Yesterday I got to pretend to be a caterer for the Real Pickles open house. The place was hopping with every crunchy foodie in the Valley in attendance near as I could figure. I spent all evening walking as briskly as the crowded warehouse would accommodate. It was so fun to weave in and out of the people and answer their questions before they asked them (or after). There was even one person who I didn't know before but who I kept having great interactions with. Plus, there was Red Hen Bakery bread to nosh on. That stuff is like crack. I almost want to move up there just so I can learn how to make bread with them. Damn. They've even found a local way to get organic white flour (even milled locally) recently.

I'm wondering about this apparently manic part of my personality. Just go and go and go and feel pretty good about it all of the time. I haven't crashed yet, but this week wasn't easy on my body. There is a plot to deliver bread and get a hottub out of it.

When I was little and I wanted to take a bath I used to say that I was going to take a tub. I wonder if anyone else says that. Honestly, I still say it. My brief google search says that yes, other people use the phrase. I wonder why my mom always made fun of me when I said it... Not in a mean way, just a goofy making fun of the little girl who says the funny things sort of way.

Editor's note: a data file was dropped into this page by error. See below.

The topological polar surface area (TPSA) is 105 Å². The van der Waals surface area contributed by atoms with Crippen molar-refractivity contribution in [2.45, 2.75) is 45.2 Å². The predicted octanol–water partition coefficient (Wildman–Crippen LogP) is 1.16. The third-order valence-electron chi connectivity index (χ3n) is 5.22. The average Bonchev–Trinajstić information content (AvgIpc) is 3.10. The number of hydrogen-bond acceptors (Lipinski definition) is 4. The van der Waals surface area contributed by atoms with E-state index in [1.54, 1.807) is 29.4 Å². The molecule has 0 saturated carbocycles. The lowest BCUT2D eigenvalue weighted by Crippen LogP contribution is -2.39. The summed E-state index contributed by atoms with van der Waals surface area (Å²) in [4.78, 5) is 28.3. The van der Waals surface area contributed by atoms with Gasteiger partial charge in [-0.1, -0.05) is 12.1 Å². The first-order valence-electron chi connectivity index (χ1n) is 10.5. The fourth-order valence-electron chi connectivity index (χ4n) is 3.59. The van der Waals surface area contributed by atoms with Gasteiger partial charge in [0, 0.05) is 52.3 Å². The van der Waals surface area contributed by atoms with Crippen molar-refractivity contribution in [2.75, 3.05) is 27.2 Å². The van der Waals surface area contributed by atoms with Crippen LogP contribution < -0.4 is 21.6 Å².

That's really all I have to say right now. jor's been having interviews and is hopeful about an option that's hopefully coming her way on Saturday, but I'm not supposed to jinx it.

Filling in the Summer

Hey dudes who are still reading this. We intended to continue writing just because it's kinda fun and we'd like to know this kind of stuff about our friends who live far away, even if it is in the same country.

Quick rundown of the summer:
  • Arrived home after significant travel stress
  • Friends and neighbors were awesome at helping us get settled again
  • Continued looking for jobs
  • Went on an eight stop, six state/province road trip in the new car to see ten sets of family and friends. Toast swam in three great lakes and is no longer afraid of waves.
  • Got our cat Truck back from the shelter where he was living for the last 8 months (long story...we didn't put him there but we got him back and he's happier than ever)
  • Annie started her EMT basic program class and work at a pickle packing plant. Jordan is still looking for work.